An update from the American Academy of Pediatrics suggests strategies for prescribing antibiotics for bacterial upper respiratory tract infections in children.
The American Academy of Pediatrics (AAP) Committee on Infectious Diseases has issued an update to a previous clinical report on the prescribing of antibiotics for bacterial upper respiratory tract infections (RTIs) in children. The organization’s report suggests strategies for these infections, including acute otitis media, acute bacterial sinusitis and streptococcal pharyngitis.
More than one in five pediatric ambulatory visits to physicians results in an antibiotic prescription, resulting in nearly 50 million antibiotic prescriptions annually in the United States. It is well known that inappropriate antibiotic prescribing for upper RTIs occurs because most infections are viral and require no antibiotics. Antibiotic resistance and side-effects from antibiotics are the result of the overprescribing of antibiotics, and physicians should carefully evaluate children before prescribing these drugs.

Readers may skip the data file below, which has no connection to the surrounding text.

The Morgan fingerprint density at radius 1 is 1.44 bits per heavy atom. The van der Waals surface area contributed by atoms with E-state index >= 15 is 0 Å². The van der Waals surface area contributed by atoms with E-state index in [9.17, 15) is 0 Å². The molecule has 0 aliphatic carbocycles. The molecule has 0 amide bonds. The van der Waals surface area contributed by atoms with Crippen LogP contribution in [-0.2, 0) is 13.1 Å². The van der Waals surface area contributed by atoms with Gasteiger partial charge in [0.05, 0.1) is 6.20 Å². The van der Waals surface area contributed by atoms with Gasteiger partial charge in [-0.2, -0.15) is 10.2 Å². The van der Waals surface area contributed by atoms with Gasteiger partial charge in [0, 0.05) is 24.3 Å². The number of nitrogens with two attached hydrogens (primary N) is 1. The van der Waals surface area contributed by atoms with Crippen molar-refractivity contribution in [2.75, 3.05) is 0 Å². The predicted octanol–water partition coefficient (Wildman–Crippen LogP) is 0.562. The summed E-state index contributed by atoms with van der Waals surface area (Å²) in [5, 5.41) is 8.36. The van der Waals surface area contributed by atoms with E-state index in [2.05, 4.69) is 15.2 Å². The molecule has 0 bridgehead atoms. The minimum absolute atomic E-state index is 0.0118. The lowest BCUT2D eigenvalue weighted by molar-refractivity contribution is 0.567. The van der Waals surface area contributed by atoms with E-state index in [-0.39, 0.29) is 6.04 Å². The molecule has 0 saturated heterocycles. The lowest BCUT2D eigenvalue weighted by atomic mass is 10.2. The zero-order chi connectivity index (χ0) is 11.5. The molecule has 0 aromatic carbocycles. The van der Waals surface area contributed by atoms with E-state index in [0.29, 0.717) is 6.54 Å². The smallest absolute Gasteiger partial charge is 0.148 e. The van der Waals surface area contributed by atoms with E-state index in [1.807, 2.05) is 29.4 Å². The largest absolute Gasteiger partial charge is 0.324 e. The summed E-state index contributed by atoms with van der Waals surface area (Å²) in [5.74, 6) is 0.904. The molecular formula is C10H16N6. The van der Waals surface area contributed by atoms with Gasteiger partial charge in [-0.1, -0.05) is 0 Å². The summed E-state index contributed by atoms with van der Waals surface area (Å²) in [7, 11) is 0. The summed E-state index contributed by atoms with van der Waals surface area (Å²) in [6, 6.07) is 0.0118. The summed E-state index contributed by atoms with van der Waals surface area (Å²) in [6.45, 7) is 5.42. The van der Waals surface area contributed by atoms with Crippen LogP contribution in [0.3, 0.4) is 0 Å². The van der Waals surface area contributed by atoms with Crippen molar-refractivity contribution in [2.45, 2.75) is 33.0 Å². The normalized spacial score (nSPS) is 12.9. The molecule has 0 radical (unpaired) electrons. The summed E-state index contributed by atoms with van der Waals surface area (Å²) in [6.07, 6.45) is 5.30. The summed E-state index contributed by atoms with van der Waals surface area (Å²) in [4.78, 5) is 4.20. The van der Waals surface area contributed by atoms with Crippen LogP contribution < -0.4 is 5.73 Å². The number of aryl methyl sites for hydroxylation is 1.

The AAP said the principles for judicious antibiotic prescribing required the application of stringent diagnostic criteria, weighing the benefits and harms of antibiotic therapy, and understanding situations when antibiotics may not be indicated.
The document sets out specific instructions about how to address the infections pediatricians treat on a daily basis.